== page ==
Macular edema is a blister of fluid that affects the macula, which is the portion of your retina that allows you to see details, colors, and objects far in the distance. This blister can cause your retina to swell, distorting and blurring your vision.
Macular edema is not a unique condition itself, but is a symptom of several diseases of the eye. Some of the most common reasons patients develop macular edema include:
All of these factors have a few common threads to look out for: they cause leakage of fluid from blood vessels, increase inflammation in the eye, or cause abnormal blood vessels to grow in the eye.
Other than detection of a visible macular edema, the most common symptoms of macular disease we see at Infinity Retina include:
If chronic macular edema is left untreated, the damage to your macula can become extremely severe, and eventually lead to permanent loss of vision.
At Infinity Retina, we always recommend that our patients first address any underlying conditions or factors that could be contributing to macular edema (such as diabetes, inflammation and hypertension), especially since macular edema is a symptom rather than a condition on its own.
Additionally, Dr. Parvus can perform an intravitreal injection (IVI), an extremely common and painless medical procedure during which medication is administered into your eye through a needle.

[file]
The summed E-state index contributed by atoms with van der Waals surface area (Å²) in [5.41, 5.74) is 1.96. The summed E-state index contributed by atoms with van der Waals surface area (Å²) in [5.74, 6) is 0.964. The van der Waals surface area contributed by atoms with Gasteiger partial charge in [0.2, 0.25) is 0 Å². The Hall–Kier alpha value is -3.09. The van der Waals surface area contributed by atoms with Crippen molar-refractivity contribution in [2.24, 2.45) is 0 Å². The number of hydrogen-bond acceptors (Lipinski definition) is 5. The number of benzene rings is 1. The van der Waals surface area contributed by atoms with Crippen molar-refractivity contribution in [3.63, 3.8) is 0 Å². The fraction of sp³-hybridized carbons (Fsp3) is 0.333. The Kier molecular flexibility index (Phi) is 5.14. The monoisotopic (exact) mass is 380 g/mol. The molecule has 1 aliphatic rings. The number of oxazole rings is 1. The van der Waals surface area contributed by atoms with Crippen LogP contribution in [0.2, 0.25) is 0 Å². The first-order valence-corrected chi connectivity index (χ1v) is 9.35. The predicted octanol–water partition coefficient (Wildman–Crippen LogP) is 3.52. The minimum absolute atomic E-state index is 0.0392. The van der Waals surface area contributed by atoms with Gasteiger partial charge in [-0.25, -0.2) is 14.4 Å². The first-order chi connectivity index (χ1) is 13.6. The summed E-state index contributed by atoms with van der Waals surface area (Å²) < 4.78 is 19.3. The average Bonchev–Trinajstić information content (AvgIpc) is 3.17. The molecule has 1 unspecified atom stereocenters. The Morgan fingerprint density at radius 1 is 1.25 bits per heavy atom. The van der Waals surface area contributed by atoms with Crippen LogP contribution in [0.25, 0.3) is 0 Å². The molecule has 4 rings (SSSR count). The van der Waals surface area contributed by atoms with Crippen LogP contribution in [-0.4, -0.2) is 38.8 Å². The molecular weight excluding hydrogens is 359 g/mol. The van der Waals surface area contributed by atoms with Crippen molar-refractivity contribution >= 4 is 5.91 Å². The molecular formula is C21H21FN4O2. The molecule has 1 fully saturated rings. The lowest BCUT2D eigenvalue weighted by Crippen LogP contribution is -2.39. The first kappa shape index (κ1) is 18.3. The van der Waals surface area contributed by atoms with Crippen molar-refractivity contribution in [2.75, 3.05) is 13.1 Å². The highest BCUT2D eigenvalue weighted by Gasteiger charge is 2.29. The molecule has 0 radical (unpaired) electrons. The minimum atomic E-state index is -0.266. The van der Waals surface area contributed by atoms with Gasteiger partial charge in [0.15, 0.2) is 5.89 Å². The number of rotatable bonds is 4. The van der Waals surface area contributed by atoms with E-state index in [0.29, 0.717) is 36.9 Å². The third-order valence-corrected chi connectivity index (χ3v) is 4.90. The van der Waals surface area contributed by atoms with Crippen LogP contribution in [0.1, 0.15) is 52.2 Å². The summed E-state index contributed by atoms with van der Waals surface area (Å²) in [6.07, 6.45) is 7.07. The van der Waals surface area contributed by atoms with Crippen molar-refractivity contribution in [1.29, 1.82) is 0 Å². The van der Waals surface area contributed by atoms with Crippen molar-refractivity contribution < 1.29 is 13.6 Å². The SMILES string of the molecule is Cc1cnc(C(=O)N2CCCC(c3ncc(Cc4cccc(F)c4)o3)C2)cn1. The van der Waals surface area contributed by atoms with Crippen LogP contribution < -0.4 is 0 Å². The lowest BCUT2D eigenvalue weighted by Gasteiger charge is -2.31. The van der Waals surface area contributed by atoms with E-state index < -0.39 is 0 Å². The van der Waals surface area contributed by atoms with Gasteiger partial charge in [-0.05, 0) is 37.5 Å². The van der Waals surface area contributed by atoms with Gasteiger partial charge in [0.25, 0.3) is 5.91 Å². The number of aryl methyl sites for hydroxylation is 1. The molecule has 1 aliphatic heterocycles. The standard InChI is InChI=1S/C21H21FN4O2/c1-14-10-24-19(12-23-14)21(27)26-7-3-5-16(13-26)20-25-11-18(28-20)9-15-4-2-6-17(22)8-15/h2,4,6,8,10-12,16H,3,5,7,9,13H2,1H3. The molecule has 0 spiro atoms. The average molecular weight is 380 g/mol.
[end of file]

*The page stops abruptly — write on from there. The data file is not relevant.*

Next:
Each patient is unique, and Dr. Parvus will work directly with you to determine the treatment plan that suits your needs best.
Although it is not a condition on its own, macular edema is a sign of a number of underlying eye conditions and needs to be addressed by an ophthalmologist as soon as possible.
At Infinity Retina, Dr. Britt J. Parvus has the specialized experience to provide relief for macular edema and help diagnose any underlying causes. Using her personalized approach, Dr. Parvus will work directly with you to develop a treatment plan in which you are comfortable and confident.
Don’t wait to treat your macular edema. Schedule an appointment with Dr. Parvus today.